by Alan S. Wolkenstein, MSW
We are entering the series of holidays I call the Holiday Triangle. We are looking at the time from Thanksgiving, to Christmas or Chanukah, and finally to New Year’s Eve. The holidays come so effortlessly in succession that we can completely miss the opposite side of their celebration. We have embraced this triangle with the intentions of joyfulness, happiness, and fulfillment. Within this process, we have done so many people the disservice of expecting happiness and fulfillment for us all. Not so.
We know that false-positive expectations of the season, over commercialism, and a frenzied, almost neurotic need for extravagance has done us little good emotionally and spiritually in our quest for personal satisfaction. It is also a time of loneliness, isolation, and deep sadness for those people who are experiencing loss and grief for individuals who are no longer with them. My experience is that many people are in various stages of the loss-grieving-lamentations sequence of coping and are poorly served by the extremes of happiness and joy of this time within the triangle.
These individuals can actually feel a greater sense of social isolation from our cultural support systems, because they are, in fact, engaged in deep grieving. We have people who lost someone or an important part of their life while experiencing the holidays. There is little in the way of social sign posts for them to follow in their losses and grieving.
There are so many of us for whom the losses occurred in the past, and grieving may have been successfully completed, but the losses are somewhat reawakened by the intensity of the holiday triangle.
There are even more, I suspect, that never fully completed their grieving, and now the holidays bring back the losses and deep grieving never having become a part of their own transformation as persons.
We experience losses, we grieve and lament, and eventually we are transformed by the memories of our personal experiences. Without this transformation, our pain and suffering can remain at the levels of our initial losses. Although time may heal all our wounds, we must do something with this time if we are to live our lives fully and deeply, love again, care again, and grow to our potential.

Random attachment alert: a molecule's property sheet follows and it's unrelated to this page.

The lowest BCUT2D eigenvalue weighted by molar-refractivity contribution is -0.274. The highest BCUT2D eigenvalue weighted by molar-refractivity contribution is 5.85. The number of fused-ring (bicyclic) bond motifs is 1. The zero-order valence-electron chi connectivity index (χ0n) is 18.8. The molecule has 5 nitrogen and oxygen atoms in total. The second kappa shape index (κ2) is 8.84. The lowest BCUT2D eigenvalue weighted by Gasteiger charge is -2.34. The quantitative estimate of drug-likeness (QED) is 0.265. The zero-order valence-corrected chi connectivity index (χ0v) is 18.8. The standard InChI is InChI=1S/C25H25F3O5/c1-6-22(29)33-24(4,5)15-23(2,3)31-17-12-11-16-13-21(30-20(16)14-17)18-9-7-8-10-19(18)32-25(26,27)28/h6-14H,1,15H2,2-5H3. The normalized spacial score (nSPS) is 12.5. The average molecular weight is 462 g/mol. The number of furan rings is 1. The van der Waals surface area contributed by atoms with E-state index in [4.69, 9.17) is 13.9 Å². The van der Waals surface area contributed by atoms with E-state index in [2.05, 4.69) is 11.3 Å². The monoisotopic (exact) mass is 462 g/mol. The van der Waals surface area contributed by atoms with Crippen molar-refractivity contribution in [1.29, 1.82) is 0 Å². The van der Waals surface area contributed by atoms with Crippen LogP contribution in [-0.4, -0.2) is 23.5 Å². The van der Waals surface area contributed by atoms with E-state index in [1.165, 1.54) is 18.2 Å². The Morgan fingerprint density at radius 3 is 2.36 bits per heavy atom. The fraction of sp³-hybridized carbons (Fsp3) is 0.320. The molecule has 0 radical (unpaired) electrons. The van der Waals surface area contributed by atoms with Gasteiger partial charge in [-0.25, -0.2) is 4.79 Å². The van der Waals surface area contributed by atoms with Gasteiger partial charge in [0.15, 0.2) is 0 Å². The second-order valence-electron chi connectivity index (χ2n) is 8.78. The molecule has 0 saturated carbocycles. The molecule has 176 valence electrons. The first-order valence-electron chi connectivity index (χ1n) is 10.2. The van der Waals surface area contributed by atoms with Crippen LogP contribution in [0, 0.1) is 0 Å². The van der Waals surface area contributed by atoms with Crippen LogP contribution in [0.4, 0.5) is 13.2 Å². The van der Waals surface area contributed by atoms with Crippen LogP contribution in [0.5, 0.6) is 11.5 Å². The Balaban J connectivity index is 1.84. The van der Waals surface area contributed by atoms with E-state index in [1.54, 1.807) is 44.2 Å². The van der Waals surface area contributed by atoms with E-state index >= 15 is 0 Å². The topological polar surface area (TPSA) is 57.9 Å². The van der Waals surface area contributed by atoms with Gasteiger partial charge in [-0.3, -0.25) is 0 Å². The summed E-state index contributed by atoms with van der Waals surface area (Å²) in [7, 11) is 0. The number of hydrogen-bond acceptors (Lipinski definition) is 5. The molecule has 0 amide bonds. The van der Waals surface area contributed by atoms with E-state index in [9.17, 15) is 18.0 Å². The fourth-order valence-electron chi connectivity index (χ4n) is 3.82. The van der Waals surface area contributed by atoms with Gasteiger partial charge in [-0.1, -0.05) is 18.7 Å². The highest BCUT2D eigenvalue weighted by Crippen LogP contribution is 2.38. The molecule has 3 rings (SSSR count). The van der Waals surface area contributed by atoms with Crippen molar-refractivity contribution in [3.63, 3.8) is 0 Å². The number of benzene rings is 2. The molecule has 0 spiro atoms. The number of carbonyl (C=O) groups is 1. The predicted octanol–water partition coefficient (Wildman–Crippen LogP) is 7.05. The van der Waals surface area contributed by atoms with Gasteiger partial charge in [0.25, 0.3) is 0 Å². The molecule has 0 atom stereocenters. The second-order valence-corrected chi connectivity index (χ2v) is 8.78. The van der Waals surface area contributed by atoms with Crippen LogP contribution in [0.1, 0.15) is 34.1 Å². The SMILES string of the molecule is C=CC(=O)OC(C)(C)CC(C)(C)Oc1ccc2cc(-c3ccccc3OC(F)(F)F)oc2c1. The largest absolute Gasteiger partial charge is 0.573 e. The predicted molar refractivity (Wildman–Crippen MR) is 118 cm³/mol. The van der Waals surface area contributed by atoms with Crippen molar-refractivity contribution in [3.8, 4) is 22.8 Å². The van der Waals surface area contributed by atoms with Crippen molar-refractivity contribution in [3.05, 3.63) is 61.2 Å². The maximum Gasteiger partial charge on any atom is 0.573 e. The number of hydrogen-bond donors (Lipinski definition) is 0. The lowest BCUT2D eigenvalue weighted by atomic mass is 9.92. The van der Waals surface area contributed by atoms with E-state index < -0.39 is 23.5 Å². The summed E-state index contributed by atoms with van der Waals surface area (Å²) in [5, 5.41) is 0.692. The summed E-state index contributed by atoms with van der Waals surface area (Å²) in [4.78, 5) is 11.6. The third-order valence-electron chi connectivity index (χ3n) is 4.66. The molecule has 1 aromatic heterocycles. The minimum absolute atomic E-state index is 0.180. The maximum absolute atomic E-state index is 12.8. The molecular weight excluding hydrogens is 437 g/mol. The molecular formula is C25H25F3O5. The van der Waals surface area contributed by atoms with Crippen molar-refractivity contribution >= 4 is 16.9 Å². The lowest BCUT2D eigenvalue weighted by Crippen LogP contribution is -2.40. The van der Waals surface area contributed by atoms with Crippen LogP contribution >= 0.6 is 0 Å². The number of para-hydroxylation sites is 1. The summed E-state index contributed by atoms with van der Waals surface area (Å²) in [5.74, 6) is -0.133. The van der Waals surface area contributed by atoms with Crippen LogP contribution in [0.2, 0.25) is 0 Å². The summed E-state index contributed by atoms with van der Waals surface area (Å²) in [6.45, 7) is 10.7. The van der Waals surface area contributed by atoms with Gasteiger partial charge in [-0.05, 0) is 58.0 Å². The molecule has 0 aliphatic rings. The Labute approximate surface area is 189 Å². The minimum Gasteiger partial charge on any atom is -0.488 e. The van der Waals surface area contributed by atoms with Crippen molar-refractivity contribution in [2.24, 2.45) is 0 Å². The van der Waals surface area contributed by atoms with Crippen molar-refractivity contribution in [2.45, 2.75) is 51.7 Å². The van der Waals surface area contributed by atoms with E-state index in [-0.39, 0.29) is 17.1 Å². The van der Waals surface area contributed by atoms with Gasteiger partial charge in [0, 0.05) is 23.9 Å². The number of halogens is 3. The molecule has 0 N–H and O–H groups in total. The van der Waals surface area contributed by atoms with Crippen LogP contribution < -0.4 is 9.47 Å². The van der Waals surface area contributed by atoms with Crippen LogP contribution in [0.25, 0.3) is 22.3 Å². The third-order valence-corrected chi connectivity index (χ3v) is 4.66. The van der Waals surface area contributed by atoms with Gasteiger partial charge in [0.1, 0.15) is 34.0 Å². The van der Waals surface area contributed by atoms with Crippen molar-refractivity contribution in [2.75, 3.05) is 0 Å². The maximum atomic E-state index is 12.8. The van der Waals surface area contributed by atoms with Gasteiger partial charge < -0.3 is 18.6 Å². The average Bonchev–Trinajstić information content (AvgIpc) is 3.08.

Yes, there are some semblances of community-based awareness of their needs. For example, some hospitals and social service agencies frequently sponsor an event to honor, reflect on, and collectively lament our losses in a protected group environment. However, many people are unable or unwilling to share their losses in groups, so they grieve alone and painfully, especially during this Holiday Triangle.
I would be remiss if I did not reflect on many feelings people have during these times of the distances between what is and what could be, and what isn’t and what was not in their families. Whether real or imagined, these distances can cause people to be and remain lonely, isolated, and fearful instead of “in the moment” and enjoying and appreciating what is and could be. It seems that working with a guide or mentor can have positive results in clarifying and enhancing the enjoyment we can feel instead of the disappointment and losses we experience.
We still have the potential to be a truly can-do community-society. We can accomplish so much once we become actively aware of our human needs, understand their implications, and apply our skills, knowledge, and compassion. Now is the time to plan for the many who cannot enjoy this Holiday Triangle. Now is the time to know that in ourselves, we can do this…
Come, let us plan together.
Professor Alan S. Wolkenstein is a 30-year veteran in graduate medical education. Trained in sociology and psychiatric social work, he is a retired Clinical Professor at the University of Wisconsin School of Medicine and Public Health. He was Director of Behavioral Sciences for primary care physicians in graduate training at the Aurora-University of Wisconsin Medical Education Group in Milwaukee, Wisconsin, and completed a year as Professor of the Behavioral Sciences Consultation Service for the School of Nursing, Concordia University of Wisconsin. Alan is a 19-year survivor of cancer. Alan has a very special perspective on life based on his being a senior and having a long-term cancer remission, and continues to serve as a guide and mentor for men struggling with cancer.